AS 2020 draws to a close, we can thankfully begin to look forward to next Spring when the new vaccines created by the brilliant work of our Oxford scientists and others should help to bring life back to a new ‘normality’. We are fast becoming part of a recorded history that links us back at least 1500 years.

Gildas, writing in 540 AD described ‘a deadly plague’ around 500 AD that ‘in a short period laid low so many people, with no sword, that the living could not bury all the dead’.

Plague was endemic in the Saxon and Medieval periods. The earliest mention of a place in Wallingford to care for the sick was St John’s hospital in the 1150s which was connected with the leper Hospital of St Mary Magdalene in Crowmarsh, also used for victims of plague and of the ‘sweating sickness’.

In 1316 we know that some form of virulent pestilence struck locally, killing 28 people in Wallingford gaol in a little over two months.

The Black Death arrived in 1348-49 and though little is known about how bad it was in Wallingford, there is no reason to believe it was any different from other parts of the country, where at least a third of the population died.

In the 16th century the buildings in the castle’s middle bailey, owned by Christ Church College Oxford, were used on more than one occasion as a refuge for members of the College when plague drove them out of Oxford.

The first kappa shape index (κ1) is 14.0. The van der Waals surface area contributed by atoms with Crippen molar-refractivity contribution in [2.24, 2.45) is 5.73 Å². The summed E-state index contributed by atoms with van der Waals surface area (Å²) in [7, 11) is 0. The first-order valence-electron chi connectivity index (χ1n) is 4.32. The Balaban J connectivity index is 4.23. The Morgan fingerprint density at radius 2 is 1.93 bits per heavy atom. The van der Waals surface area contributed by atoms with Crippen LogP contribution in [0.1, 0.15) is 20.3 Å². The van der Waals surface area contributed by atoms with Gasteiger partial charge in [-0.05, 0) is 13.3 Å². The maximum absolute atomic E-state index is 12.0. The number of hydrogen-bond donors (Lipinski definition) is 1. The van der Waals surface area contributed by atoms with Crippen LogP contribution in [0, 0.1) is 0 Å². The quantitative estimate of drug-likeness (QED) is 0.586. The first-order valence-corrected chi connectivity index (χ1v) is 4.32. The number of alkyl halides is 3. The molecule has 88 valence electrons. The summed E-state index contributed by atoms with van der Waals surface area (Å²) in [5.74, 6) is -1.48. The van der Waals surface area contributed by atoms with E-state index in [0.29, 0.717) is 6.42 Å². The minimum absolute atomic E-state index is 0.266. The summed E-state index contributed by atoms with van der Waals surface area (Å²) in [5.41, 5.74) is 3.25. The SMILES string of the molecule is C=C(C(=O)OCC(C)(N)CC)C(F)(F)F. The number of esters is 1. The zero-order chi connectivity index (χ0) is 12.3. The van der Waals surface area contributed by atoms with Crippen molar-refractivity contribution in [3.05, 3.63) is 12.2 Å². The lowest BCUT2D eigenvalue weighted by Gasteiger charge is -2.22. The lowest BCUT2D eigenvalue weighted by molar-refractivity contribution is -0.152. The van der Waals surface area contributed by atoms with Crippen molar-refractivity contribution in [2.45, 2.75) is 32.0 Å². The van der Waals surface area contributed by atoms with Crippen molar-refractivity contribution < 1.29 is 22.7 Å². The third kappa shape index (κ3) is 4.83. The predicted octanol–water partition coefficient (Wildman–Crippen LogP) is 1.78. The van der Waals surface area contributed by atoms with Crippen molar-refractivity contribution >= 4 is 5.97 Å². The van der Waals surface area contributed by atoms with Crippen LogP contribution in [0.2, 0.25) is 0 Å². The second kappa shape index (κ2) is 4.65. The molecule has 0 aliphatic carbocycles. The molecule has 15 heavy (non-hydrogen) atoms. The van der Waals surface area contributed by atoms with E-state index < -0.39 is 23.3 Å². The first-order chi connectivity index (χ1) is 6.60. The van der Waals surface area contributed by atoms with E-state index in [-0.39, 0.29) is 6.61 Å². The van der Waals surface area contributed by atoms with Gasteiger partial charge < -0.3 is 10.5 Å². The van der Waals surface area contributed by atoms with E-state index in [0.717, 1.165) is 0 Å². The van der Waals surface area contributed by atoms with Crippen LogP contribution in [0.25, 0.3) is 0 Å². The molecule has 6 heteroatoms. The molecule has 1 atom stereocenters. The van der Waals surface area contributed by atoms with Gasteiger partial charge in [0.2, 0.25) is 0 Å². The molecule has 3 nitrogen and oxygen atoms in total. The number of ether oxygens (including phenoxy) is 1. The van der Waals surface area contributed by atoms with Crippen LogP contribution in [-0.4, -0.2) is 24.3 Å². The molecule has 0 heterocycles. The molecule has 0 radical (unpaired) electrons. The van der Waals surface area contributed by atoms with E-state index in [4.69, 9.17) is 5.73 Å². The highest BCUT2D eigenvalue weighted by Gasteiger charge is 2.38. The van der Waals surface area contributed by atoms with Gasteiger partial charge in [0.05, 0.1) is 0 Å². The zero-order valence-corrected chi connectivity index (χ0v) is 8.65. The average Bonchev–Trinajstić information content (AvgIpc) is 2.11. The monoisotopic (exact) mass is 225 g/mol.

When plague broke out again in Crowmarsh in 1631, Wallingford acted swiftly to isolate the town:

‘Wardens were set at the great bridge to keep all Crowmarsh and Newnham people out of Wallingford, for there died of the plague in the two parishes sixteen persons of men, women and children, in three months, and then ceased (thanks be given to God), but many others were sick and infected there, with sores, whereof some did break and others had great swellings arising about their bodies and did sink again and not break, and yet did recover their health again. And through God’s mercy our town of Wallingford was preserved’

We have now sadly joined this pattern of history but as well as experiencing grief, we have also witnessed communities pulling together, individuals ‘doing their bit,’ and something of a wartime spirit in facing the current invisible enemy. It is important that all this is now recorded in some form for future generations.

One such record, just published in aid of the NHS Charities Together Covid-19 Appeal, is a new volume of poems: Life Under Lockdown, a diary in verse, March-July 2020 by Clive Fewins of East Hanney. His poems are both witty and thought-provoking - a clever record of so many details we shall soon be looking back on and hardly believing: the closed churches, the quiet roads, the hunt for loo-rolls, the isolation, the little kindnesses, the freedom of time on our hands, the fear…. The poems are a roller-coaster of ups and downs from laughter to tears. It is certainly a volume to treasure and to pass on to future generations.

The hard-back pocket-sized book costs £12 (with at least £5 for each copy going to the NHS Charity). The book will be on sale at the Wallingford Museum bookshop, re-opening on Friday and Saturday mornings from 10.30am - 1.00 pm. It is also available online at